By Nicole Gaouette and Ellie Kaufman, CNN
Updated: Tue, 14 Sep 2021 21:26:18 GMT
Senate Republicans and Democrats expressed deep frustration with the Biden administration Tuesday, complaining that Secretary of State Antony Blinken is the only official to testify on the US withdrawal from Afghanistan as both sides tried to lay blame for the chaotic exit.
Blinken, appearing a day after testifying before a House committee for more than six hours, again fielded questions about why the administration was unprepared for the Afghan army's sudden collapse; why planning to evacuate American citizens and vulnerable Afghans didn't happen sooner; and who made the decisions that resulted in the frenzied scenes broadcast from Kabul airport as thousands tried to flee the Taliban.
Political battle lines were quickly drawn in the hearing, meant to examine the war's messy end after nearly two decades, more than $2 trillion in US taxpayer funds and the deaths of more than 6,000 Americans and 100,000 Afghans.
Many Republicans sought to lay the blame entirely at the feet of the Biden administration, portraying the withdrawal as a profound strategic error and the evacuation effort as the "worst foreign policy catastrophe in a generation."
Others, like Sen. Rob Portman of Ohio, methodically laid out the multiple missteps they saw, including the decision to abandon Bagram Air Base without alerting many allies, the move to pull the military out before civilians, and a lack of interagency planning for the evacuation.
"Many of us said what we do there needs to be based on conditions on the ground," Portman said. "Quite frankly, the President's decision was not based on conditions on the ground, that's why it was a disastrous withdrawal."
"It became extremely dangerous and chaotic, and we left a lot of people behind," Portman said.
"We think about 30,000 at-risk Afghans were evacuated out of an estimated 60,000," Portman continued. "That's the best numbers we can come up with because we can't get good numbers from the administration, but that's the best estimate. So, that's true, that we left people behind, who had stood with us and helped us."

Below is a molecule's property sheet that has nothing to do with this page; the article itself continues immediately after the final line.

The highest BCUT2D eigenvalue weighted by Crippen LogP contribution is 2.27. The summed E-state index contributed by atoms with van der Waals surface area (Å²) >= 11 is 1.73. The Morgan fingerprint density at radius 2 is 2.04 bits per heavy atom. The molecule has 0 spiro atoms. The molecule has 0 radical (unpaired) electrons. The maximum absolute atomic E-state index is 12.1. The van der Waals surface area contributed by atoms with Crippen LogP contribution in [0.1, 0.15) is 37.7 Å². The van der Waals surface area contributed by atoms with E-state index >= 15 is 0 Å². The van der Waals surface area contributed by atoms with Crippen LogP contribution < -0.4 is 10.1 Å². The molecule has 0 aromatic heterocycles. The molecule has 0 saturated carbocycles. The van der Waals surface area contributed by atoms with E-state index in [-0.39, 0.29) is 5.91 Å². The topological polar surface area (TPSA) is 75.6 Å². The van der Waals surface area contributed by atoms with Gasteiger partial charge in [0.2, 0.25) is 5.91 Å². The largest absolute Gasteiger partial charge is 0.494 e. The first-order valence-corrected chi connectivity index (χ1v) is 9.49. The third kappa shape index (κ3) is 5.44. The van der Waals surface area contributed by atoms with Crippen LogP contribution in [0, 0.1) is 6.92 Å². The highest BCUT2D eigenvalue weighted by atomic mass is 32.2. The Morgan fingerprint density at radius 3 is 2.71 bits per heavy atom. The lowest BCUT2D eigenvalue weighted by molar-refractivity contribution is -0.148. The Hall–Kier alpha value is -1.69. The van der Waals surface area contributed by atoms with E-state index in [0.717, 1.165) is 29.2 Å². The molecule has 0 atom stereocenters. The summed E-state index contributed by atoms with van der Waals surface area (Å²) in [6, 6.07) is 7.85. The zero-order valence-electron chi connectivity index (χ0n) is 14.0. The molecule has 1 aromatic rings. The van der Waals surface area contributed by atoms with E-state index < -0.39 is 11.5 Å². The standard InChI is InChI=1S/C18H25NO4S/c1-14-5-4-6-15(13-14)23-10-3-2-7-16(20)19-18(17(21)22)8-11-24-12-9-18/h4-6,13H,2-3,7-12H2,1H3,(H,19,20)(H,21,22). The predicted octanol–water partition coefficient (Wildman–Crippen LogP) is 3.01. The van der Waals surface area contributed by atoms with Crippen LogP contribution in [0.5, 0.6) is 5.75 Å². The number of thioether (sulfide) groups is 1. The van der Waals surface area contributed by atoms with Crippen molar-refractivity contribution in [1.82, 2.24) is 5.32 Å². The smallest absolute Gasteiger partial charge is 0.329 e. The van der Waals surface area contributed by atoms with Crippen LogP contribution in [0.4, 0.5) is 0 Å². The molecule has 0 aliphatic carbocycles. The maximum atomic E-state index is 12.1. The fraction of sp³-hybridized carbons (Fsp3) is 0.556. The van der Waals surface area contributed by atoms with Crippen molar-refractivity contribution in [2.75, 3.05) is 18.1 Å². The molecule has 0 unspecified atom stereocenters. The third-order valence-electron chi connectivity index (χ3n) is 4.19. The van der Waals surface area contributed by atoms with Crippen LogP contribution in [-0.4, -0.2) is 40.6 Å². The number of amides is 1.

Democrats expressed careful disappointment, focused on steps the administration is now taking to help US citizens and vulnerable Afghans and emphasized that problems in Afghanistan were nearly 20 years in the making.
They also pointed to steps the Trump administration took that, they said, contributed to the current situation, including the decision to negotiate directly with the Taliban, arrange the release of thousands of Taliban prisoners, including military commanders and reach an agreement with the militant group that did not prevent them from mercilessly attacking Afghan troops.
More than once, Democratic lawmakers decried what they saw as hypocrisy when Republicans expressed concern about Afghan women and girls, Afghan applicants for Special Immigrant Visas who were left behind or the administration's contacts with the Taliban.
"I want to know where that outrage was, where year after year, for ten years, starting with Sen. McCain, I and others in the Senate tried to get more special immigrant visa applicants through the process so that they can leave Afghanistan, leave the threat and come to the United States," said Democratic Sen. Jeanne Shaheen of New Hampshire. "There were a few Republicans in the Senate who blocked us year after year from getting more SIV applicants to the United States."
"And I want to know where that outrage was during the negotiations by the Trump administration and former Secretary [Mike] Pompeo when they were giving away the rights of women and girls," Shaheen continued, "when Secretary Pompeo came before this committee and blew off questions about what they were doing to pressure the Taliban to have women at the negotiating for that peace treaty."
New military authorities